A delicious, whole grain bread that comes together quickly.
Pour the cool water into the bowl of your mixer (or into a mixing bowl). Sprinkle yeast over the surface. Leave for several minutes to ensure it's active. Add the salt.
Measure the flour and add to your bowl. Stir well. Once the flour is mostly incorporated, turn the mixer on to medium/high, and let it mix until dough forms a rough ball (a minute or so). Remove dough hook, and cover the bowl with a clean plate or plastic wrap and set aside for 12 to 18 hours (at room temperature).
When the dough looks like it has doubled (the surface will be flat and bubbly), lay out a large towel and flour it generously. Flour the surface of the dough (it will be sticky), and scrape it onto the floured towel. Deflate dough by folding edges up and towards the middle of the ball, moving in a circular motion around the ball. Pick up your dough, continue tucking the edges under, forming a smooth round shape. Add more flour to the surface of the towel, and put your ball of dough down on it, seam down. Sprinkle the top of the ball with more flour, and flip the four corners of the towel over the dough so it's completely wrapped, but loosely. Let dough sit for an hour and forty minutes. When the timer goes, put your dutch oven (with lid) in the oven, and preheat to 425 degrees.
When the oven is hot, carefully remove the dutch oven and take off the lid. Unwrap your dough, slide a hand under it, and carefully flip it into the (ungreased!) dutch oven. The bottom seam of your dough will become the beautiful crack in the top of the loaf - no cutting necessary! If the dough isn't centered in your pot, just give it a shake until it is. Put the lid back on the dutch oven, and return to the oven.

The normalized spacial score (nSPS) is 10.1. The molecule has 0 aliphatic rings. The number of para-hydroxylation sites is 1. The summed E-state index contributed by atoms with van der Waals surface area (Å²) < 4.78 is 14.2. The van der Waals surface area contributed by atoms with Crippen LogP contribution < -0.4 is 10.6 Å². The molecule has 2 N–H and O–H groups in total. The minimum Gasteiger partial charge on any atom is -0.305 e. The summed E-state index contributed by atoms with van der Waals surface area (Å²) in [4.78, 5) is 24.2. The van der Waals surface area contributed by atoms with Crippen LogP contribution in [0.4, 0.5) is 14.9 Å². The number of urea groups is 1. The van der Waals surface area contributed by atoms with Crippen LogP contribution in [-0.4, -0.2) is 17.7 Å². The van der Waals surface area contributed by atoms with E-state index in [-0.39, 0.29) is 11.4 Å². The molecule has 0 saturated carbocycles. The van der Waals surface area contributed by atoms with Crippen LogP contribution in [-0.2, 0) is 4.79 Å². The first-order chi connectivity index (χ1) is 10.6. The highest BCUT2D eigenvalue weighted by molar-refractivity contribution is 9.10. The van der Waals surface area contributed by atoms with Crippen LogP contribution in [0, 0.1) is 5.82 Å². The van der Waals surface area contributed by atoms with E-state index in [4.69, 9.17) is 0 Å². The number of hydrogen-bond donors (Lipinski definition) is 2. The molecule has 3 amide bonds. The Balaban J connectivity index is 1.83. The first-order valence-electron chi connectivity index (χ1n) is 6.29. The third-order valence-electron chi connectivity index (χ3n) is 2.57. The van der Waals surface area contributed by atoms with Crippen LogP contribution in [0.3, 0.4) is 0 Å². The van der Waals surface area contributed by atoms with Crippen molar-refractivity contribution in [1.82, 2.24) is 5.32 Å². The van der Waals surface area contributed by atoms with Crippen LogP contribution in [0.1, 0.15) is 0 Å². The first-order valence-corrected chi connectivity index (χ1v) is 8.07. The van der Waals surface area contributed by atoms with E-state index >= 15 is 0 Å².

Bake bread, covered, for 40 minutes. After 40 minutes, remove the lid, and bake for another 12 - 15 minutes. Remove pot from the oven, flip bread onto a cooling rack, and let cool. Listen to the loaf crackle and "sing" as it cools.
Try not to eat it all in one sitting!
This is wonderful on its own, but it also works extremely well as the base for all kinds of variations. I use it most often to make a cheat version of my oatmeal loaf using leftover steel cut oats (which we make in large amounts for breakfast and almost always have in the fridge). I just add 1 cup of cooked, cooled oats to the bowl with the yeast and salt. (You may want to sprinkle the towel with rolled oats when wrapping for it's final rise - this will decorate the top of your finished loaf.)
I like a combination of unbleached flour and either sprouted spelt or einkorn flour (sub any finely milled hard whole wheat). I tend to do a little more than half of the spelt (about 500 grams). You can bump it up to 100% whole wheat, and it will still be delicious, but more dense. Play with it to see what you prefer.